Mark Sanchez will finish with a higher passer rating than Alex Smith. False. This is not to say that Sanchez will not play good. However in terms of passing efficiency, there have been very few who have done it better than Smith over the past year. This season alone, Smith ranks 7th in passer rating among all starting quarterbacks in the NFL with a rating of 102.7, that includes 5 touchdowns to just 1 interceptions and a completion percentage of 69.6.

Sanchez on the other hand ranks last in the league in terms of completion percentage, having completed just 50.5% of his passes with passer rating of 78.3. Of course, Sanchez has been hindered by the Jets’ lack of running ability as well as a very inexperienced group of receivers.

This is not to say that this unit will not get it together and outperform Smith and the 49ers’ passing attack this Sunday, however, the primary X-Factor in this is the absence of Darrelle Revis. Without Revis in the secondary, opposing teams are completing over 70% of their passes against New York. When facing a team like San Francisco, whose entire passing game is built on efficiency and a lack of mistakes, it will be very difficult for Sanchez to outperform his counterpart.

Frank Gore will rush for 100+ yards. Fact. Over the course of his first three games, Gore has run for 264 yards on just 45 carries, for an excellent average of 5.9 YPC. Although he has surpassed the century mark just once this season, he has yet to be given a heavy workload, with a season high of 17 carries in week 2 against Detroit.

This week, however, expect San Francisco to put the Jets 22nd ranked defense to the test. Based on the success that CJ Spiller and Reggie Bush experienced against this defense, the 49ers would be wise to give Gore the ball early and often. While New York is much better suited to defend backs like Gore, rather than Spiller or Bush, do not be surprised to see the former Miami Hurricane get anywhere from 20-25 carries, taking him over the 100 yard mark for the second time this season.

The Jets will not surpass 100 yards rushing as a team. False. Yes, the Jets have struggled to run the ball this season, but as addressed above, that is a heavy result of the inabilities of Shonn Greene. To think that New York is going to abandon its ground and pound philosophy after just three games under Sparano is utter blasphemy. New York’s inability to run the ball is undoubtedly keeping Sparano up at night, surely enough to devise a very clever game plan against one of the league’s top defenses.

Sparano and co. are likely wise enough to realize that they will struggle to pound the ball against this defense in jumbo packages. Expect New York to come out in various spread formations, and actually look to pass early to open up the running game. If Sanchez can be efficient and prove to be able to stretch the field in the first few offensive drives, San Francisco will have no choice but to unload the box, giving New York ample space to run the ball. The Jets should divide the workload amongst an abundance of ball carriers who will all collectively gain over 100 yards.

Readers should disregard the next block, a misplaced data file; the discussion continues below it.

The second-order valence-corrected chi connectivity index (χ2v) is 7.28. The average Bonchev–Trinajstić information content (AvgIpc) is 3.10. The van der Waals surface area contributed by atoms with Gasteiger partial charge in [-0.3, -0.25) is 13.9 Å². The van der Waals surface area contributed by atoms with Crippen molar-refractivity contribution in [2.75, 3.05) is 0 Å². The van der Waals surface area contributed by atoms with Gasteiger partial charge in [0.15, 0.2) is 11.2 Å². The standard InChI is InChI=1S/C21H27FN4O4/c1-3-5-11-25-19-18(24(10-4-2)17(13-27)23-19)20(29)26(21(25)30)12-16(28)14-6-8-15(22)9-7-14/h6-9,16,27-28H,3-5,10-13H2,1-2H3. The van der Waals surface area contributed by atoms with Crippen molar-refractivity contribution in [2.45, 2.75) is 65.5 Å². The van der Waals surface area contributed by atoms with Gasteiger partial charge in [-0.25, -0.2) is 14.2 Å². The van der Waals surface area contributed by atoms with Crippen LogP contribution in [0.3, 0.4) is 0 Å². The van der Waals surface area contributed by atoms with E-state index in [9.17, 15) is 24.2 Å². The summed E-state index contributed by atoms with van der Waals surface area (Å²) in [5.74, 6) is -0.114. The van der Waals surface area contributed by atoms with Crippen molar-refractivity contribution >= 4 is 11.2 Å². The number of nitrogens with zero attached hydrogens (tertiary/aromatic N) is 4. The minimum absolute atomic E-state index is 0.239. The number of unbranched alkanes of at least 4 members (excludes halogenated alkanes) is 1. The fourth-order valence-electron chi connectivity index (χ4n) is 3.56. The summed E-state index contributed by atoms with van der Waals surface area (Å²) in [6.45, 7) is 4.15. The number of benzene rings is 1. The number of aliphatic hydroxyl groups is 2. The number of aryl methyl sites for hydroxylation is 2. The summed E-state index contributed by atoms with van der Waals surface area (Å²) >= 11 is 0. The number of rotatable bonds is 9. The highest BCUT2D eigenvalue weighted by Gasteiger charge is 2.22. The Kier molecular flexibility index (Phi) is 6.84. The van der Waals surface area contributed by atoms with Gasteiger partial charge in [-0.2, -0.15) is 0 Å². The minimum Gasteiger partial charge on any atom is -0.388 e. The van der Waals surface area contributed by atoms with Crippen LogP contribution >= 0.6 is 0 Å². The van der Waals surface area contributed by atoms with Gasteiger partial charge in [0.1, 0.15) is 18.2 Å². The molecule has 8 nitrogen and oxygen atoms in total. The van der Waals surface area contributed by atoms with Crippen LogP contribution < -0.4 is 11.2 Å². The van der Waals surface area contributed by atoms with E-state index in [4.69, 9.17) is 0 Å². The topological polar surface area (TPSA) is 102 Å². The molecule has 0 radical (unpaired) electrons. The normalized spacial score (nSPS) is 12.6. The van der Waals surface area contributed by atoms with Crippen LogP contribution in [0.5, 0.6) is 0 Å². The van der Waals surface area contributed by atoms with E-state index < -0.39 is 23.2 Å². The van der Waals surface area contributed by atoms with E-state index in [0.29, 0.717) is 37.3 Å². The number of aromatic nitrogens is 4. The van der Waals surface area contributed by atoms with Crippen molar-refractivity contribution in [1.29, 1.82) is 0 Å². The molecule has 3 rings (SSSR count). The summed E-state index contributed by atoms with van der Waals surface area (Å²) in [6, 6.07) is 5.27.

At least 4 different players will carry the ball for the Jets. Fact. As touched on above, Shonn Greene’s days as a 20-25 carry back are seemingly over. It is time for the Jets to divide his carries amongst Powell, Tebow, and possibly the newly acquired Jonathan Grimes. While Greene will likely still get around 10-12 carries this Sunday, look for Powell to cut into that load the most with about 15-17 carries. Tebow will likely chip in out of the Wildcat with somewhere around 5-7 carries, and New York would be foolish not to give the ball to the speedy Grimes, or the recently “traded” Joe McKnight a few times to attempt a home run play.

While the Shanahan approach of playing an abundance of Running Backs is not necessarily a popular one in this league, Greene has left the Jets with no choice. In order for this offense to get on track, they need to be able to run the ball, and in order to be able to run the ball, the Jets need to divide the workload, plain and simple.

  • Mark Phelan

    100 TEAM rushing yards ?

    What a sorry state of affairs.

  • Joe Gideon

    Nice post Chris; however, I think the O-line is having too big of an impact (negative) on Greene’s performance.
    I just don’t see the holes-and apparently, neither does Greene.